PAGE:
Critical Praise, and Commercial Survivaljames earl jones

Upon its opening night on September 28, 2014, critics were generally pleased with You Can’t Take It With You. Ben Brantley from The New York Times said that the only problem might be the pain in your cheeks after smiling for two and a half hours straight. Robert Kahn of NBC New York praised the performances of James Earl Jones, as well as Rose Byrne who is known for her performances in TV’s Damages as well as the film Bridesmaids. David Rooney from The Hollywood Reporter enjoyed the play’s escapist pleasure, emphasizing a life well lived rather than one marked by success. On the other hand, Mark Kennedy from the Associated Press did not enjoy the references from the Great Depression, such as Eleanor Roosevelt, Calvin Coolidge, and the 48 States. Unfortunately, the concept of a farcical Broadway “laughfest” has died down since the 30s, and a comedy that was once thought hilarious may now come off as a glorified television sitcom. Nevertheless, this Pulitzer Prize winning play from 1937 managed to charm critics and audiences alike in 2015, which is no small achievement.

A Difficult Sell at the Box Office

Despite the overall laudatory response from reviewers, the box office was a tough sell for this play revival in light of the highly competitive season. The show’s highest weekly gross took place in the week ending October 19, 2014, when it brought in $680,921, which represented 87.4% of its gross potential. Still, it mostly hovered around the $400,000 to $500,000 marks, with the lowest weekly gross of $334,244, which took place just recently in the week ending February 8, 2015. Though the play has notable stars such as the esteemed James Earl Jones, the cutthroat competition proved a bit too much to allow this play to be a real hit on Broadway.

“The Elephant Man” Concludes Its Run

A Broadway Success, Closing One Day Early

elephant manOn Saturday, February 21, 2015, The Elephant Man plays its final Broadway performance. It has been running at the Booth Theatre since it began previews on November 7, 2014, and opening night took place on December 7, 2014. This revival of the 1977 play by Bernard Pomerance was directed by Scott Ellis, and has received rave reviews and excellent box office performance. The production was originally scheduled to conclude one day later, on Sunday, February 22, 2015; Sunday is a common closing night for Broadway shows. However, this particular Sunday also happens to be the Academy Awards, of which the star of The Elephant Man – Bradley Cooper – was nominated for two for the biographical war film American Sniper. Not only is this the third consecutive year in which Cooper has received an Academy Award acting nomination (the previous two were for Silver Linings Playbook and American Hustle), but this is the first time he is also being honored with the nomination for Best Picture, as he is also a producer on American Sniper. This was therefore a good enough reason for The Elephant Man to cancel their final planned performance, allowing Cooper to travel to Los Angeles for the Academy Awards. This is the second instance in which Cooper cancelled performances for an awards ceremony; the first was for the DGA Awards on February 7-8, 2015.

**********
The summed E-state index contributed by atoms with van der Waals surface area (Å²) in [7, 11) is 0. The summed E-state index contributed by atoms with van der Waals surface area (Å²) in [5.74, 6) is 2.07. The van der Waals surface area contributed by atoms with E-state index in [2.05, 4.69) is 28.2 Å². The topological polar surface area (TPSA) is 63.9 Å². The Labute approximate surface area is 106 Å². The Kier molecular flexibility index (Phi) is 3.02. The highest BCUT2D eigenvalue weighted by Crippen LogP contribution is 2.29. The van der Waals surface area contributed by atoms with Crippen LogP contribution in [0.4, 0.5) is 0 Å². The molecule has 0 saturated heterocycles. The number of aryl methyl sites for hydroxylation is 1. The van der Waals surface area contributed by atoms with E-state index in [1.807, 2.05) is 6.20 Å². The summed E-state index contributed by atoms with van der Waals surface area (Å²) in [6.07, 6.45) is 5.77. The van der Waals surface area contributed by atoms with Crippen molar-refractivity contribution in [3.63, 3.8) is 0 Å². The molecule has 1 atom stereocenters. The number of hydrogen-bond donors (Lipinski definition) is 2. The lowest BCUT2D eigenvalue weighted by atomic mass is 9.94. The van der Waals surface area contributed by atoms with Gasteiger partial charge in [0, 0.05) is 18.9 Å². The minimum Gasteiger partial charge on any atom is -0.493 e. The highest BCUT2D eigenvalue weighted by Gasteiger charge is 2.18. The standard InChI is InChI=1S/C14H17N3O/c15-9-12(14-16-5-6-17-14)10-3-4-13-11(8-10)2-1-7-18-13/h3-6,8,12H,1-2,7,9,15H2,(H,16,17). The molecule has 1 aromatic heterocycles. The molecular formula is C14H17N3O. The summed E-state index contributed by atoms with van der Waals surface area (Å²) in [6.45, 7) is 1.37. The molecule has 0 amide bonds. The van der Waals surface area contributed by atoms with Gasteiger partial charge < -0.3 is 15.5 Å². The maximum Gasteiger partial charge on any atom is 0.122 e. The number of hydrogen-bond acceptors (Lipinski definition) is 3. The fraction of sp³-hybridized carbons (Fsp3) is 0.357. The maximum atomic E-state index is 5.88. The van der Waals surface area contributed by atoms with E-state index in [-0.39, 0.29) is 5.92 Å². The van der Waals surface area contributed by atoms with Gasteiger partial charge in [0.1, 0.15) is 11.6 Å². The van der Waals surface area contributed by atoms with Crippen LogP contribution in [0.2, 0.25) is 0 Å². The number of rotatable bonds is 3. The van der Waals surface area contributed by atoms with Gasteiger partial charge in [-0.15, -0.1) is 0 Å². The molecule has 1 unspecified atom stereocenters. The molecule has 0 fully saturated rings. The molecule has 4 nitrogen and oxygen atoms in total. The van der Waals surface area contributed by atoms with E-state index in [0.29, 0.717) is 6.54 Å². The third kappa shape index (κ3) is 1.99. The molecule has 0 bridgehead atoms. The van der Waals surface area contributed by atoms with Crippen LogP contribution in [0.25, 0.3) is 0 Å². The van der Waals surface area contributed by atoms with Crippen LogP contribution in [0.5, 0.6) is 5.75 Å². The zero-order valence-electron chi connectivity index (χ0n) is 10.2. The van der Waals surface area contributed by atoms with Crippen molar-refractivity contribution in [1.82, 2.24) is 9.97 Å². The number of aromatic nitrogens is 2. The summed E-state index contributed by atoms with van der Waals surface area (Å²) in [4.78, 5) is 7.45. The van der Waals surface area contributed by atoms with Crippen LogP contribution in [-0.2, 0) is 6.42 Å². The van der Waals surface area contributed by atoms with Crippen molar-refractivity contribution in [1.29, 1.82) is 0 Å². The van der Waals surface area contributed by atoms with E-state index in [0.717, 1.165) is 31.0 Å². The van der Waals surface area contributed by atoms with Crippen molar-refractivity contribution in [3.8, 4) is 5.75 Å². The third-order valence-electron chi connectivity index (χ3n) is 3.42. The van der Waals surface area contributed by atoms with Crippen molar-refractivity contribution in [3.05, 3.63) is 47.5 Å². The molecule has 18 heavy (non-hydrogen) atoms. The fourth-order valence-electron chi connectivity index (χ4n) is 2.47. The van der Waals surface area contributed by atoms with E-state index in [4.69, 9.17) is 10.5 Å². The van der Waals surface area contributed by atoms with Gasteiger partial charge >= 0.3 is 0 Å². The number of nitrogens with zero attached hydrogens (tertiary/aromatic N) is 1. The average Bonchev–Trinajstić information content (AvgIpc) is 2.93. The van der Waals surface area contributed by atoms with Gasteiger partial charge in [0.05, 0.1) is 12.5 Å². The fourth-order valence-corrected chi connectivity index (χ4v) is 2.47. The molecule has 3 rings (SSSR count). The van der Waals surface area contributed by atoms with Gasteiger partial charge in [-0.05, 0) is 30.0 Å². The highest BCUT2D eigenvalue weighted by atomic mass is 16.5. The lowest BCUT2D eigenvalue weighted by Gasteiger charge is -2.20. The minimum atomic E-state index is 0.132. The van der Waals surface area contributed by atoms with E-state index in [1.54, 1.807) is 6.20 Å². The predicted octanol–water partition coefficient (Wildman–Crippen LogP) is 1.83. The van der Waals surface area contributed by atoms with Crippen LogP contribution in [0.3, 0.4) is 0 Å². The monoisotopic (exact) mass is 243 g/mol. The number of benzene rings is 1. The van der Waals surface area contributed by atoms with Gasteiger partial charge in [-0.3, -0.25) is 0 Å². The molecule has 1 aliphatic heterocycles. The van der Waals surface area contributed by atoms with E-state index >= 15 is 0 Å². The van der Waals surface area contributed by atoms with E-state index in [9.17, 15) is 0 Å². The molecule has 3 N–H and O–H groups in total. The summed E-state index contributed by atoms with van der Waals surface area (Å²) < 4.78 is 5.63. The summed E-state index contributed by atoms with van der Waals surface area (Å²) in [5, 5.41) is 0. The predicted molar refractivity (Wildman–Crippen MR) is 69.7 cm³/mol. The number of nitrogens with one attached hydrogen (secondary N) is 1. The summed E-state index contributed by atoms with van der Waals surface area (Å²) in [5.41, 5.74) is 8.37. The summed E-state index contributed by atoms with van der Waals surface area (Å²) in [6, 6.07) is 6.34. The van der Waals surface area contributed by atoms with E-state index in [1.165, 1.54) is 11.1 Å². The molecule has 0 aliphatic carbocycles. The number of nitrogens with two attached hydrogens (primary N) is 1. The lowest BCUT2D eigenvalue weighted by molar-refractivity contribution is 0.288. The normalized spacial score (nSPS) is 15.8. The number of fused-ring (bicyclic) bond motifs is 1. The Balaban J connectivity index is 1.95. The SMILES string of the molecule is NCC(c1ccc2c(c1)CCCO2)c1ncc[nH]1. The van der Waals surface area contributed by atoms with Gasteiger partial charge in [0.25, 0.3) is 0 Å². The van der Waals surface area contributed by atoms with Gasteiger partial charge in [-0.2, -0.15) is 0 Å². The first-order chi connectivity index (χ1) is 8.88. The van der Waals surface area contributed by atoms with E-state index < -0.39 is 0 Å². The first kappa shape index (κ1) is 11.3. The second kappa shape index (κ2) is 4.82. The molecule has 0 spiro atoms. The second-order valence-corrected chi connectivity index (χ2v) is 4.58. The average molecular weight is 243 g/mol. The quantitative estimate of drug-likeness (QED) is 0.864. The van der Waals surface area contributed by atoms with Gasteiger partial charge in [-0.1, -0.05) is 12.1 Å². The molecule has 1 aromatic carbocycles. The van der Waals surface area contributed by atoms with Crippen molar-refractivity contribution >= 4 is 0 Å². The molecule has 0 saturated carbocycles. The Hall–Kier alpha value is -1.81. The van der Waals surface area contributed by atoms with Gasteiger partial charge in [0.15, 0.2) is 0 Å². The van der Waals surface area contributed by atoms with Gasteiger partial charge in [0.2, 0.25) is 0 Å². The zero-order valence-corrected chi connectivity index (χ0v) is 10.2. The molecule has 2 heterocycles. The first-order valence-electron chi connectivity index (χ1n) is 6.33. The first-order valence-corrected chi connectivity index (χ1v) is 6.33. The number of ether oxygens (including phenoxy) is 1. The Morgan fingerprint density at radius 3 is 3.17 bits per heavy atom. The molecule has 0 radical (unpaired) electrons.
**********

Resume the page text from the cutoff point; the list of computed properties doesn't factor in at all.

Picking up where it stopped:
Next Up: London’s West Endelephant man

Following the huge critical and commercial success of the Broadway run, The Elephant Man with Bradley Cooper in the lead role will arrive at London’s West End this spring. It will begin performances at the Theatre Royal Haymarket on May 19, 2015, and is scheduled to run until August 8, 2015. It will be a transfer production also directed by Scott Ellis, and Bradley Cooper’s co-stars Patricia Clarkson and Alessandro Nivola will join the London run as well. This will actually be the third time that these four individuals will have collaborated on this piece; the first instance was at the Williamstown Theatre Festival in Massachusetts in summer 2012. It is remarkable that Cooper has the stamina to continue to play this physically demanding role, in which he transforms into a deformed man based off a real-life figure named John Merrick. Cooper portrays Merrick, as the play has been traditionally done, without means of any stage makeup, but rather by means of physicality alone. It is therefore testament to Cooper’s true acting chops to be able to maintain this role in a third incarnation, which not all actors known for their film successes would be able to do.

Excellent Box Office Sales